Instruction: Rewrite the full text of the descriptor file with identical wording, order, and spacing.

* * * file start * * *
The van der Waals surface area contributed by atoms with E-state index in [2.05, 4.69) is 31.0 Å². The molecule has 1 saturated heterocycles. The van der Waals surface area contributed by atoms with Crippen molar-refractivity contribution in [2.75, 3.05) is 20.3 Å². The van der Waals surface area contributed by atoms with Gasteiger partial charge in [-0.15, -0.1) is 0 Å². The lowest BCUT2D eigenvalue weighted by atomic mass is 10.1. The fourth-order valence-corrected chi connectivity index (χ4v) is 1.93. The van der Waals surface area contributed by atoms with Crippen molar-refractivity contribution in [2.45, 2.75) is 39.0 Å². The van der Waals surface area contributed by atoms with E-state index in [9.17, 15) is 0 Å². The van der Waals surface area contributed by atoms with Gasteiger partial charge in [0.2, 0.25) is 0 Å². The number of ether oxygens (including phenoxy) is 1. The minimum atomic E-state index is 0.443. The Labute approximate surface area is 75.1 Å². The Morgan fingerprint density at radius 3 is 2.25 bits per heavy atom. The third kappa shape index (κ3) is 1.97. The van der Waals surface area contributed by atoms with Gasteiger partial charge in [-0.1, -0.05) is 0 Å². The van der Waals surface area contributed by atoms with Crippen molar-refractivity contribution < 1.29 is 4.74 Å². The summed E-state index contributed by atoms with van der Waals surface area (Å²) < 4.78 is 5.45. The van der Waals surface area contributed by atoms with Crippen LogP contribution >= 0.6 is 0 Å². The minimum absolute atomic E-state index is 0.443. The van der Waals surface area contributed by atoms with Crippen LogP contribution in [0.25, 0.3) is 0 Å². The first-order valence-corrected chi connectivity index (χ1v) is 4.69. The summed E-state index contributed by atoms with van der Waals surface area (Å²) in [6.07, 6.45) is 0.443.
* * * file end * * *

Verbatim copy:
The van der Waals surface area contributed by atoms with E-state index in [2.05, 4.69) is 31.0 Å². The molecule has 1 saturated heterocycles. The van der Waals surface area contributed by atoms with Crippen molar-refractivity contribution in [2.75, 3.05) is 20.3 Å². The van der Waals surface area contributed by atoms with Gasteiger partial charge in [-0.15, -0.1) is 0 Å². The lowest BCUT2D eigenvalue weighted by atomic mass is 10.1. The fourth-order valence-corrected chi connectivity index (χ4v) is 1.93. The van der Waals surface area contributed by atoms with Crippen molar-refractivity contribution in [2.45, 2.75) is 39.0 Å². The van der Waals surface area contributed by atoms with E-state index in [9.17, 15) is 0 Å². The van der Waals surface area contributed by atoms with Gasteiger partial charge in [0.2, 0.25) is 0 Å². The number of ether oxygens (including phenoxy) is 1. The minimum atomic E-state index is 0.443. The Labute approximate surface area is 75.1 Å². The Morgan fingerprint density at radius 3 is 2.25 bits per heavy atom. The third kappa shape index (κ3) is 1.97. The van der Waals surface area contributed by atoms with Gasteiger partial charge in [-0.1, -0.05) is 0 Å². The van der Waals surface area contributed by atoms with Crippen molar-refractivity contribution < 1.29 is 4.74 Å². The summed E-state index contributed by atoms with van der Waals surface area (Å²) < 4.78 is 5.45. The van der Waals surface area contributed by atoms with Crippen LogP contribution >= 0.6 is 0 Å². The minimum absolute atomic E-state index is 0.443. The van der Waals surface area contributed by atoms with Crippen LogP contribution in [0.25, 0.3) is 0 Å². The first-order valence-corrected chi connectivity index (χ1v) is 4.69. The summed E-state index contributed by atoms with van der Waals surface area (Å²) in [6.07, 6.45) is 0.443.